The capital cost for Stage II above-ground equipment and installation for atypical station with nine dispenser nozzles and average monthly sales of 50,000 gallons is approximately $16,810. the annual cost of Stage II equipment (primarily for the repair and replacement of hoses and nozzles) is about $3,138.
The cost of installing underground pipes is harder to estimate due to the many types of station layouts (orientation of islands and tanks). The cost of pipe installation for a nine-nozzle station with monthly sales of 50,000 gallons ranges from $7,000 to $8,000, depending on which Stage II system is used. Substantial savings can be realized, however, if pipes are installed when other work is being done on underground tanks, such as that needed to comply with the federal Underground Storage Tank program. EPA estimates a savings of 5% to 20% in total Stage II costs if piping is installed concurrently with other underground work.
The cost of Stage II control systems will probably be recovered through an increase in the sale price of the gasoline which is usually passed onto the consumer, and which most sources estimate to be one- to two-cent per gallon. With this price increase, a Stage II system installed at a medium -sized station (selling 50,000 gallons per month ) could conceivably pay for itself in about six years, with larger stations (selling more than 100,000 gallons per month) recouping their costs in less time.
The cost-effectiveness of implementing a Stage II program in Virginia's three major urban areas (Northern Virginia, Richmond, and Hampton Roads) is estimated to range from $800 to $1200 per ton of reduced vapor emissions. This rate is very favorable in comparison with other existing technologies for control of the same pollutants. These other technologies have cost-effectiveness rates ranging between $2,000 and $6,000 per ton of reduced emissions. The cost-effectiveness of current controls to smaller businesses (due to mandates from the 1990 Clean Air Act amendments) is estimated to reach $15,000 per ton of reduced emissions.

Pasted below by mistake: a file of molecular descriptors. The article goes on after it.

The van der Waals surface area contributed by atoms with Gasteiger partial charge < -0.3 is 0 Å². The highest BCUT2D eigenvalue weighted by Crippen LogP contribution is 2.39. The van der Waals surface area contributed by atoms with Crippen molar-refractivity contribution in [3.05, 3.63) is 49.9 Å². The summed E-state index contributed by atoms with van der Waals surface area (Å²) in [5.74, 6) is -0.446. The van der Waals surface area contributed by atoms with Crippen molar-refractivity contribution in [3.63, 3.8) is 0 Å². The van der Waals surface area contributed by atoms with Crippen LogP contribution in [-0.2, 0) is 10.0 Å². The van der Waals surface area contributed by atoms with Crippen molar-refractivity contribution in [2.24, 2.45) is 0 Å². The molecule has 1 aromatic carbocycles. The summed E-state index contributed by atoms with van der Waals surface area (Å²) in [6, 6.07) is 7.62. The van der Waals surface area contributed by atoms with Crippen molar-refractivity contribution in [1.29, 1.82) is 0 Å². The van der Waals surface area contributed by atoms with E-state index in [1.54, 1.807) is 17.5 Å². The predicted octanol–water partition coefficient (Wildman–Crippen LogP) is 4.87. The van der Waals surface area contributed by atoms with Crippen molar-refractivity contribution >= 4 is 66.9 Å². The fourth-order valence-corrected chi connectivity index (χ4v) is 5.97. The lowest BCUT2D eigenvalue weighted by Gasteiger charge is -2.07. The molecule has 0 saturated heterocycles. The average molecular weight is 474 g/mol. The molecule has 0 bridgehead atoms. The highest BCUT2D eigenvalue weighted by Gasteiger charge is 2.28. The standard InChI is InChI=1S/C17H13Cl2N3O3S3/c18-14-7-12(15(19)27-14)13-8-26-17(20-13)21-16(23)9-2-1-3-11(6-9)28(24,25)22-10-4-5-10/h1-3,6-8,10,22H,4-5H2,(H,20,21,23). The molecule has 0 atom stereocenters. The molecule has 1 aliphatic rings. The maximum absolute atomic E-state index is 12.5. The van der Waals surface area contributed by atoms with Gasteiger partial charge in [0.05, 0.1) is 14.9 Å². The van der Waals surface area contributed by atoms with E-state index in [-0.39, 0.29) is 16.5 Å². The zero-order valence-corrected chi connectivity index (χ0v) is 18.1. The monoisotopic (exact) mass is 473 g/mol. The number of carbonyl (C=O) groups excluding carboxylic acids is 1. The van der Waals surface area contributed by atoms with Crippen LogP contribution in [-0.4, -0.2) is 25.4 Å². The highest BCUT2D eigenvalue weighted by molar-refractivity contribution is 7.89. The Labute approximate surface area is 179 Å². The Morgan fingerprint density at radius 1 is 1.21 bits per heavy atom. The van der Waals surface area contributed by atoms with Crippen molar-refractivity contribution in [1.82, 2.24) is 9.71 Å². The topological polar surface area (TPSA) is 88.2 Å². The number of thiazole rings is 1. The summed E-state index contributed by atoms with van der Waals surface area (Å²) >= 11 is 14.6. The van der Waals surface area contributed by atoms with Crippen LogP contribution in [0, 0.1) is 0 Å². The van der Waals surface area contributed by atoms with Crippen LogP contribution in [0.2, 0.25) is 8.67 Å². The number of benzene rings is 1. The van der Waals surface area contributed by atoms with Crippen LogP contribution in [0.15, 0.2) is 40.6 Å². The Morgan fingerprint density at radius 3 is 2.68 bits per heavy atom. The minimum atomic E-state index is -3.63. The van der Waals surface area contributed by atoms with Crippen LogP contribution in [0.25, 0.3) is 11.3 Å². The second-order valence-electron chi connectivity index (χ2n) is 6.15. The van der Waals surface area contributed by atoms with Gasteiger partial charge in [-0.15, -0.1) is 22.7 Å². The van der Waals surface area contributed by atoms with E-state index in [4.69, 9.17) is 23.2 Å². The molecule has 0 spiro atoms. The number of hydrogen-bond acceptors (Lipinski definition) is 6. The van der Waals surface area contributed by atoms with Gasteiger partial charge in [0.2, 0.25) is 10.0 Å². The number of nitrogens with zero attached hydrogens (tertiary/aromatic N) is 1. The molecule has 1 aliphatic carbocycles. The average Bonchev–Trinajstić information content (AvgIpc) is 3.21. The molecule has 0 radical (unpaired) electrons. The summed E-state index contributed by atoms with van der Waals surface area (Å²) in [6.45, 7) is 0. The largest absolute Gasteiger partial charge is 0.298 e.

Clean Air Act Statutory Requirements and Ongoing Programs
A " nonattainment area" is a geographical region which has failed to achieve the air quality standards set by the U.S. Environmental Protection Agency for the maximum allowable concentrations of certain air pollutants. In Virginia, as in most other states, the most problematic air pollutant is ozone. The 1990 clean Air Act classifies ozone nonattainment areas according to five levels of severity (marginal, moderate, serious, severe, and extreme) and requires progressively more stringent control measures for each level. Virginia's three major urban areas all have air quality that does not meet the federal standard for ozone: the Northern Virginia nonattainment area is classified as serious; the Richmond nonattainment area is classified as moderate; and the Hampton Roads nonattainment area is classified as marginal. Stage II controls are now federally mandated, as a result of the 1990 Clean Air Act, for the Northern Virginia and Richmond nonattainment areas in an effort to attain the ozone standard.
The Act requires that ll gasoline stations selling more than 10,000 gallons per month in moderate or worse ozone nonattinment areas install Stage II vapor recovery systems to prevent gasoline vapors from escaping to the atmosphere during motor vehicle fueling. an additional exemption is granted for stations selling less than 50,000 gallons per month which are owned by independent small business marketers. Gasoline stations required to install Stage II controls must do so within two years after the effective date of the state's Stage II regulation.
A number of states, counties, and cities are currently implementing Stage II control programs: California, New York, New Jersey, Massachusetts, the District of Columbia, St. Louis, Philadelphia, and Florida's Dade County. In addition to the District of Columbia and the nonattainment areas in the Northern Virginia and Richmond areas, the Clean Air Act amendments of 1990 have mandated statewide Stage II controls in the eleven northeastern states from Maine to Maryland as part of a comprehensive plan to reduce ozone pollution throughout the region.